by Félix Pérez
The chairman of the Massachusetts Board of Elementary and Secondary Education, the state agency that oversees all public schools, set off a firestorm recently when it was revealed he donated $100,000 to a campaign that is seeking to lift the state’s cap on charter schools.
Paul Sagan, BESE chairman and a venture capitalist, made the donation last month, according to the Massachusetts Office of Campaign and Political Finance. He joins a select group of wealthy out-of-state hedge fund managers, individuals and groups that are financing ballot Question 2.
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“Common sense tells you that $100,000 impairs anyone’s judgment and impartiality,” said Juan Cofield, president of the New England Area Conference of the NAACP and chair of the Campaign to Save Our Public Schools. “How can Sagan be trusted to properly regulate charter schools when he’s so invested in expanding them? The chairman needs to step down immediately.”
Sagan said he will not step down despite the apparent conflict of interest and ethical error. He said he disclosed the donation as required by the state’s ethics guidelines.
The donation “was made using my personal funds,” Sagan said in a statement. “Further, I believe my personal view on the ballot question in no way impedes my ability to execute my duties as the Chairman of the Board of Elementary and Secondary to Education in a fair and appropriate manner.”
Question 2 would lift the cap on the number of charter schools allowed in Massachusetts, giving Sagan and BESE sole authority to approve 12 new charter schools every year.
That unchecked authority is one of the reasons public school supporters oppose Question 2. “This reckless charter school ballot questions sets no limits on the amount of money that Sagan and his board could unilaterally take from neighborhood public schools anywhere in the state,” said Cofield. “This is a blatant power grab by a wealthy individual who wants to control billions of dollars in state and local education funds.”
Steve Crawford, spokesman for the community campaign to defeat Question 2, said:
How can the people of the commonwealth have confidence in the board’s decisions when the chair of this board is funding a ballot question that will take local authority over the future of our public schools away from the voters and put it in his hands and the people who serve under him? This man took an oath to protect the voters and the laws of the commonwealth of Massachusetts, and for him to put up $100,000 to change those laws to enhance his power is outrageous.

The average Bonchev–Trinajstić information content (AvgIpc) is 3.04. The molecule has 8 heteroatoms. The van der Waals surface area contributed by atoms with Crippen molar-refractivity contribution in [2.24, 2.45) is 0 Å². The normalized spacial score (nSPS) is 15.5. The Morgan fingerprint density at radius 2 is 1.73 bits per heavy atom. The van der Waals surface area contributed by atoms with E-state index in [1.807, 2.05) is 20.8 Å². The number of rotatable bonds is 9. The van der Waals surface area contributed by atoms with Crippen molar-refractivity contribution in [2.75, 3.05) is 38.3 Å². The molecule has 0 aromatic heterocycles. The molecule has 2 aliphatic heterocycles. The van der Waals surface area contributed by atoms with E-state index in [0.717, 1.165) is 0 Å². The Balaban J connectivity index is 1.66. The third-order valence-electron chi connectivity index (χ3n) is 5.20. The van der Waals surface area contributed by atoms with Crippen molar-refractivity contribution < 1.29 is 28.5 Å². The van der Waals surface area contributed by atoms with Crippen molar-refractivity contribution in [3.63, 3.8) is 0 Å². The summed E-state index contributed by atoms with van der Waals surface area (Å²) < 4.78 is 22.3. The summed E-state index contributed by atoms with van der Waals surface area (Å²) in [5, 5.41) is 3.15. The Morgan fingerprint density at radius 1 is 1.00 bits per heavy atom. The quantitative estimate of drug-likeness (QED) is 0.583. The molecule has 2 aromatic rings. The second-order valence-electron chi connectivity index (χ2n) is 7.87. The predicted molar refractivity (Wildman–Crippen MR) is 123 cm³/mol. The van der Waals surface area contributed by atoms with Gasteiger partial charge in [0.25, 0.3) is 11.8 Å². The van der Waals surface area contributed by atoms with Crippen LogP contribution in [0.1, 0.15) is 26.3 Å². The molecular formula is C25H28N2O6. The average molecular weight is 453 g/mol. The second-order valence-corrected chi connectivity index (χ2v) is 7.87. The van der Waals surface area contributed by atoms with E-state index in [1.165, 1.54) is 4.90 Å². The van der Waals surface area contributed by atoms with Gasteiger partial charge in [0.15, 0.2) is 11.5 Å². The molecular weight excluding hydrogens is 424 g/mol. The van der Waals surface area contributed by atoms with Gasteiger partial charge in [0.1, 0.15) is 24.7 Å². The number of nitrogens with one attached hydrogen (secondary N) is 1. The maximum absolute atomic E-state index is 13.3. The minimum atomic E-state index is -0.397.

The 71 charter schools in Massachusetts educate less than 4 percent of Massachusetts children — only 32,000 students — yet they will siphon off more than $450 million this year alone, money that would otherwise be used to improve learning for all students. Opponents of Question 2 say the amount of money lost will grow if Question 2 passes: $100 million more the first year, more than $200 million the next year, more than $300 million the year after that. In some cities and towns, charter schools can already take as much as 18 percent of a school district’s budget. That, say public school advocates, would result in the elimination of classes such as music, art technology and foreign language courses and leads to larger class sizes.
Opposition to Question 2 is growing. The Save Our Public Schools campaign announced last week that more than 100 democratically elected local school committees have now passed resolutions condemning Question 2. Not a single school committee or city council has voted to support the ballot question.
“School committee members recognize that the expansion of charter schools in Massachusetts creates an unfair two-tiered system of education, draining taxpayer dollars from our local schools and sending them to charters, which are unaccountable to locally elected school committees,” said Jake Oliveira, President of the Massachusetts Association of School Committees and a member of the Ludlow School Committee.